Explore Georgia



Georgia (Georgian: საქართველო, sak’art’velo) is a sovereign state in the Caucasus region of Eurasia. Situated at the juncture of Eastern Europe and Western Asia, it is bounded to the west by the Black Sea, to the north by the Russian Federation, to the southwest by Turkey, to the south by Armenia, and to the southeast by Azerbaijan. Georgia covers a territory of 69,700 km² (26,910 sq. miles), slightly larger than West Virginia and has a population of 4.6 million people. Approximately 84% of the population are native Georgians, with Azeri and Armenians accounting for about 14% of the population. The major religions of Georgia are Orthodox Christian (84%), Muslim (10%), and Armenian-Georgian (4%). The Georgian language is one of the world’s oldest living languages and has its own distinctive alphabet. 
Georgia lies between latitudes 41° and 44°N, and longitudes 40° and 47°E. It's approximately the same latitude as the state of Massachusetts. Mountains are the dominant geographic feature of Georgia; the Greater Caucasus Mountain Range separates Georgia from the Russian Federation and the southern portion of the country is bounded by the Lesser Caucasus Mountains. The Likhi Range divides the country into eastern and western halves. Historically, the western portion of Georgia was known as Colchis while the eastern plateau was called Iberia.
Because of a complex geographic setting, mountains also isolate the northern region of Svaneti from the rest of Georgia. The main roads through the mountain range into Russian territory lead through the Roki Tunnel between South and North Ossetia and the Darial Gorge (in the Georgian region of Khevi). The Greater Caucasus Mountain Range is much higher in elevation than the Lesser Caucasus Mountains, with the highest peaks rising more than 5,000 meters (16,404 ft) above sea level. The highest mountain in Georgia is Mount Shkhara at 5,201 meters (17,064 ft). The third highest mountain in Georgia is Mt. Kazbegi, at 5033 meters (16,512 ft) is the only one of volcanic origin. The region between Kazbegi and Shkhara (a distance of about 200 km (124 mi) along the Main Caucasus Range) is dominated by numerous glaciers. Out of the 2,100 glaciers that exist in the Caucasus today, approximately 30% are located within Georgia. The two major rivers in Georgia are the Rioni and the Mtkvari.
Georgia's constitution is that of a representative democracy, organized as a unitary, semi-presidential republic. It is a member of the United Nations, the Council of Europe, the World Trade Organization, the Organization of the Black Sea Economic Cooperation, the Organization for Security and Cooperation in Europe, the Community of Democratic Choice, the Georgia, Ukraine, Azerbaijan, Moldova (GUAM) Organization for Democracy and Economic Development, and the Asian Development Bank. The country aspires to join NATO and the European Union. A visa is not required for U.S. citizens.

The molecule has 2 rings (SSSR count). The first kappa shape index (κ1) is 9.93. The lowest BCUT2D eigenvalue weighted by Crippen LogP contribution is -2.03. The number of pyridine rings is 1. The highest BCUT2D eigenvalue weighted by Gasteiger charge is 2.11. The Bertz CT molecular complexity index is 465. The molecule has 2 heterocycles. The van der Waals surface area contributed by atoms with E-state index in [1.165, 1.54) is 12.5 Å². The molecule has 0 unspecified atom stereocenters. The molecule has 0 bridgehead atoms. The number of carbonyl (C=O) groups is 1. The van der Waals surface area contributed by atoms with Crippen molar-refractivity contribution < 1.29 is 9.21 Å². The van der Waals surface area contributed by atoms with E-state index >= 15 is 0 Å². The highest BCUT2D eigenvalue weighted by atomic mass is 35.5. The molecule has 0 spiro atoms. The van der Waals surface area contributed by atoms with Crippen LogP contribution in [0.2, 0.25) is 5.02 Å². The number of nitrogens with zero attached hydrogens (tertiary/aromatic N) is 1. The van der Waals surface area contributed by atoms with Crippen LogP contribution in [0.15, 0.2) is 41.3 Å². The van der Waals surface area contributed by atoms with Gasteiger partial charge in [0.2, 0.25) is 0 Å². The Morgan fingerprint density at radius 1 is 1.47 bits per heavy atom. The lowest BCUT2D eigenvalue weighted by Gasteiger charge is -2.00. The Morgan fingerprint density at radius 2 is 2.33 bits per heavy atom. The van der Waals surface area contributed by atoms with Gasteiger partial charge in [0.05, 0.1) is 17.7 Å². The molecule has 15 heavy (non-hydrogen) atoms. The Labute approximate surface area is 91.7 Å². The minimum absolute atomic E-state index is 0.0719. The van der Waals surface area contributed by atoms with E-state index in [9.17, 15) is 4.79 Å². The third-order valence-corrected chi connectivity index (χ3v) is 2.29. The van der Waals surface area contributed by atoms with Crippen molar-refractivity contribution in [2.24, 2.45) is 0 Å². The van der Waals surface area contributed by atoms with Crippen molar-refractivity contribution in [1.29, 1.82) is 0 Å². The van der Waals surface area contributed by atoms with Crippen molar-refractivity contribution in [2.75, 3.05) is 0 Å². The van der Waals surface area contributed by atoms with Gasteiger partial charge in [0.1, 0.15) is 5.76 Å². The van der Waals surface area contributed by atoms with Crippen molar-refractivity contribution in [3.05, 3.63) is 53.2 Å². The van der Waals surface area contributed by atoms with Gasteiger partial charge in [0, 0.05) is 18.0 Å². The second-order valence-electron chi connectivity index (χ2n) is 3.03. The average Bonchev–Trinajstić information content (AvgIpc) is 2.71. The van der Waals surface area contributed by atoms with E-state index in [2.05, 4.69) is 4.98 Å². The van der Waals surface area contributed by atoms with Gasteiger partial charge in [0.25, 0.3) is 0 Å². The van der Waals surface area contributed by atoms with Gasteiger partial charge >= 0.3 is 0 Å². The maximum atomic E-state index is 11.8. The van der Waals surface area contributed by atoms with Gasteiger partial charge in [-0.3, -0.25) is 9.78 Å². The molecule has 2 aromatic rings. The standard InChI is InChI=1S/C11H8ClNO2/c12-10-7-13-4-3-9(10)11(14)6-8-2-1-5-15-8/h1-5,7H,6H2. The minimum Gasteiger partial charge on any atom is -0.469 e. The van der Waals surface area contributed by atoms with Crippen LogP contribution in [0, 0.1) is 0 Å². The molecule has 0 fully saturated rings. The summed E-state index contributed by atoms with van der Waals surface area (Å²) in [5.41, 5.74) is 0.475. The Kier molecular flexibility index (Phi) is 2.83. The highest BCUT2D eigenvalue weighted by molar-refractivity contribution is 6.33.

The history of Georgia can be traced back to the ancient kingdoms of Colchis and Iberia. In the early 4th century, it was one of the first countries to adopt Christianity. The eleventh and twelfth centuries were a Golden Age for Georgia, and the medieval monarchy reached its height under the reign of the King David the Builder’s (1089-1125) great-granddaughter, Queen Tamar (1184-1212). A unique Georgian Christian culture flourished between the reigns of David the Builder and Queen Tamara; this is the era of great building projects such as Gelati and Vardzia, and the flourishing of literary tradition revered to this day. It was to Queen Tamara that the great Georgian poet Shota Rustaveli dedicated his epic poem, “The Knight in the Tiger’s Skin”, a poem which exemplified all the virtues of chivalry and honor that were celebrated throughout the Georgian Kingdom during her reign. Notably, in January 2004, the country adopted the five-cross flag, featuring the Saint George's Cross; this flag was used in Georgia from the 5th century throughout the Middle Ages. 
At the beginning of the 19th century, Georgia was annexed by the Russian Empire. After a brief period of independence following the Russian Revolution of 1917, Georgia was invaded by the Soviet Red Army in 1921; in 1922 Georgia was forcefully incorporated into the Soviet Union. This lasted until the breakup of the Soviet Union in 1991. Like many post-communist countries, Georgia suffered from the economic crisis and civil unrest during the 1990s. After 2004, new political leadership introduced democratic reforms which fostered foreign investment and economic growth. This initial advance was somewhat stunted in August 2008 when Georgia and Russia fought over two de facto independent regions, Abkhazia and South Ossetia, which Georgia considers to be occupied by Russia. The situation is now stable; foreign investment is increasing and Georgia and Russia engaged in dialog concerning a future political resolution.
Georgians do not call themselves Georgians. They refer to each other as “Kartvelebi” (ქართველები) and their land “Sakartvelo” (საქართველო). These names are derived from a pagan god called Kartlos, said to be the father of all Georgians. The foreign name Georgia, used throughout Western Europe, is mistakenly believed to come from the country’s patron saint, St George. In fact it is derived from the names “Kurj” or “Gurj”, by which Georgians are known to the Arabs and modern Persians. Another theory purports the name comes from the Greek “geo” (earth) because when Greeks came to Georgia, they saw the Georgians working the land. The Classical world knew the inhabitants of eastern Georgia as Iberians, thus confusing the geographers of antiquity who thought this name applied only to the inhabitants of Spain. Romans referred to Georgia as Iberi and the people Iberians; the Slaves called Georgia Iveria and the people Ivers.

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